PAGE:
MEMBERS of the Inter-Parliamentary Union (IPU) have arrived in the Philippines this week to examine the condition of Senator Leila De Lima, who is currently being detained over drug-related charges.
The IPU Committee on Human Rights met with Philippine Senate President Aquilino “Koko” Pimentel III on Monday, May 22, and is scheduled to visit De Lima on Wednesday, May 24.
“We are here on behalf of the IPU, the Inter-Parliamentary Union human rights committee, to see and assess the situation of detention of Senator Leila de Lima,” Fawzia Koofi, president of IPU human rights, told reporters after their meeting.
According to Koofi, the IPU committee members will also meet with Senate Majority Leader Vicente Sotto III, Senator Panfilo Lacson, and other “relevant” officials on Tuesday, May 23 to get “first-hand information” about De Lima’s case.
De Lima, who is notably among the fiercest critics of Philippine President Duterte, was arrested last February for allegedly violating the Republic Act No. 9165 or the Comprehensive Dangerous Drugs Act of 20. She was accused of profiting from the illegal drug trade at New Bilibid Prison (NBP) when she was the justice secretary.
“The IPU, as a body, expressed concern [on] human rights violation of a member of the Senate in the Philippines, which is Senator Leila de Lima, that’s why the assembly decided to have a mission to the Philippines,” Koofi added.
Earlier in April, the IPU adopted a resolution “calling for a mission to the Philippines where it is deeply concerned over the detention of Senator Leila de Lima and the accusations that she was involved in drug trafficking.”
The union took note that the senator led a series of investigations into alleged extrajudicial killings when Duterte was then the mayor of Davao City and again, as president, when he started to wage the war against illegal drugs last year.
Emphasizing that De Lima has been a vocal opponent of Duterte, the IPU also said that there is serious reason to believe the senator has been “targeted due to her outspoken criticism of the impact of the current government’s policies on human rights in the Philippines.”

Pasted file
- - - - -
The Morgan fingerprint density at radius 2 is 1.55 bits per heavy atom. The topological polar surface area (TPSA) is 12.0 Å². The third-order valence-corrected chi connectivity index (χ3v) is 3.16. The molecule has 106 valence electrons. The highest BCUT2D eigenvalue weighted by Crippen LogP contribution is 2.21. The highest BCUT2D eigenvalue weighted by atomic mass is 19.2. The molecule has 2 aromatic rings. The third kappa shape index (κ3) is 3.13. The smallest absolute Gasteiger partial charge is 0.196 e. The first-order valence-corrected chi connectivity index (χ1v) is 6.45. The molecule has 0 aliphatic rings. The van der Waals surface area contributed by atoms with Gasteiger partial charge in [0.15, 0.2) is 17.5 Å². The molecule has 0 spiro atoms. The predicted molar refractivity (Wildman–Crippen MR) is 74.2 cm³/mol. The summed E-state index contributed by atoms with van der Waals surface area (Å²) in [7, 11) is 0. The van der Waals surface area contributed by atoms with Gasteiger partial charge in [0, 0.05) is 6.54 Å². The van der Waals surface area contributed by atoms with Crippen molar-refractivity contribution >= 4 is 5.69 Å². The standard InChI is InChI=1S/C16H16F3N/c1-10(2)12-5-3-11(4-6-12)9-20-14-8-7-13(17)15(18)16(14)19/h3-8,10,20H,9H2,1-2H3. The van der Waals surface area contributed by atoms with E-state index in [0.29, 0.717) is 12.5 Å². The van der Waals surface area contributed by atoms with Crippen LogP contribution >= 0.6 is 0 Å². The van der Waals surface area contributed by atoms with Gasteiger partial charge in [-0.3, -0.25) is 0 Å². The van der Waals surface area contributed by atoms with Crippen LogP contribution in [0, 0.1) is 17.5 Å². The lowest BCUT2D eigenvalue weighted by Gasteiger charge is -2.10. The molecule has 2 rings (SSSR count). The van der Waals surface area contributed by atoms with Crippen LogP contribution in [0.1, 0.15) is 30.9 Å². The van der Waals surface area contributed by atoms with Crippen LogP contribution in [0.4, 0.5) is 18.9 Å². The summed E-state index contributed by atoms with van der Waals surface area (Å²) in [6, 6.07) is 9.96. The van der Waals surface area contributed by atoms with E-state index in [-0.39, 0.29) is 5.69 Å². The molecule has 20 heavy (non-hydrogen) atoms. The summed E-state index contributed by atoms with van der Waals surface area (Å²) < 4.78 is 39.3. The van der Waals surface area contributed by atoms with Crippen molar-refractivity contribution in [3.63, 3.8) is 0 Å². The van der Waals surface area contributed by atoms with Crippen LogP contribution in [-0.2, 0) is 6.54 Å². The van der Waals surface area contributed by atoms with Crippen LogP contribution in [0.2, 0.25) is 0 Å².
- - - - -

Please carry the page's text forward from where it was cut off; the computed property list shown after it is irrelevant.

Pimentel, who invited the IPU to visit the country during its 136th Assembly in Dhaka, Bangladesh last month, said the group only thanked him during their recent meeting for “inviting” them over.
He said they discussed “nothing” about De Lima’s case.
“They are the ones concerned with Senator de lima…they are here for a fact-finding mission. Let them do their job,” Pimentel added.
Established in 1889, IPU aims to “promote democracy, equality, human rights, development and peace.” The Philippines is among its 171 member parliament.
‘Thinner, paler’ De Lima
Also on Monday, members of the House of Representatives minority bloc visited a seemingly “thinner” and “paler” De Lima in her detention cell at the Philippine National Police (PNP) Custodial Center inside Camp Crame.
“Parang pumayat siya nang kaunti, medyo parang maputla siya ‘yun ang napansin ko (I noticed she lost weight and looked pale),” Caloocan Rep. Edgar Erice told reporters when asked about De Lima’s condition.
Other members of the group who visited De Lima include Minority leader Ifugao Rep. Teddy Baguilat Jr., Magdalo Rep. Gary Alejano, Capiz Rep. Emmanuel Billones, Northern Samar Rep. Raul Daza, Albay Rep. Edcel Lagman, and Akbayan Rep. Tomasito Villarin.
During a what he described as a “very light” conversation, Erice disclosed that they talked about De Lima’s bid to attend Senate sessions when they visited her.
Stressing that the senator has not been convicted yet and is still presumed innocent, Erice said the court should at least allow her to occasionally attend sessions whenever there are votings or discussions on important issues.
“Kasi mahalaga din na mai-represent ni Senator De Lima ‘yung constituency niya, being a duly elected senator (Because it is important for Senator De Lima to represent her constituency as a duly elected senator),” Erice explained.
Alejano also said they discussed “current issues” with De Lima, citing in particular Duterte’s seemingly soft stance against China’s reportedly war threat and his administration’s rejection of aid from European Union (EU).
Earlier, Duterte claimed that Chinese President Xi Jinping warned him about the possibility of war if the Philippines conducted an oil exploration in the disputed South China Sea.
The Duterte administration also recently announced that it stopped accepting EU grants “with conditions” that affects the “autonomy of the country.”
De Lima, for her part, thanked the House opposition bloc for visiting and supporting her.
“These lawmakers are the genuine and functioning minority in the House of Representatives,” De Lima said in a handwritten letter.
She went on to say, “In this time of darkness and flagrant violations of human rights that besiege our nation today, it is really an honor to be fighting with them for truth, justice, and democracy.”
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